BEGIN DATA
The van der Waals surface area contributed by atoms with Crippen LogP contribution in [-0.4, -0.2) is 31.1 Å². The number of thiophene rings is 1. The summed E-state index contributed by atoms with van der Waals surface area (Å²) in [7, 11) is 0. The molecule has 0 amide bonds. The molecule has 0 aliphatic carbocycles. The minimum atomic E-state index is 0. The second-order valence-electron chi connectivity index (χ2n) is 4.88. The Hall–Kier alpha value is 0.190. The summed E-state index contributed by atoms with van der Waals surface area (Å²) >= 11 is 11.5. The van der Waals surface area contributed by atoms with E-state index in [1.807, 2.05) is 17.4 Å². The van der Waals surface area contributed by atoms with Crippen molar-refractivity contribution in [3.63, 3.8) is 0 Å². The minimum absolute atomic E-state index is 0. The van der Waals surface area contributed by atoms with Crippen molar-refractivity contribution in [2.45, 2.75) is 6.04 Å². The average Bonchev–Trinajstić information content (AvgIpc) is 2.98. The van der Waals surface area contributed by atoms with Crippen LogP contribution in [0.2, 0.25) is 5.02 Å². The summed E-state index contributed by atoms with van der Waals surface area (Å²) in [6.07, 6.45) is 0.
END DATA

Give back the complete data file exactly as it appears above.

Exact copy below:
The van der Waals surface area contributed by atoms with Crippen LogP contribution in [-0.4, -0.2) is 31.1 Å². The number of thiophene rings is 1. The summed E-state index contributed by atoms with van der Waals surface area (Å²) in [7, 11) is 0. The molecule has 0 amide bonds. The molecule has 0 aliphatic carbocycles. The minimum atomic E-state index is 0. The second-order valence-electron chi connectivity index (χ2n) is 4.88. The Hall–Kier alpha value is 0.190. The summed E-state index contributed by atoms with van der Waals surface area (Å²) >= 11 is 11.5. The van der Waals surface area contributed by atoms with E-state index in [1.807, 2.05) is 17.4 Å². The van der Waals surface area contributed by atoms with Crippen molar-refractivity contribution in [3.63, 3.8) is 0 Å². The minimum absolute atomic E-state index is 0. The van der Waals surface area contributed by atoms with Crippen molar-refractivity contribution in [2.45, 2.75) is 6.04 Å². The average Bonchev–Trinajstić information content (AvgIpc) is 2.98. The van der Waals surface area contributed by atoms with Crippen LogP contribution in [0.2, 0.25) is 5.02 Å². The summed E-state index contributed by atoms with van der Waals surface area (Å²) in [6.07, 6.45) is 0.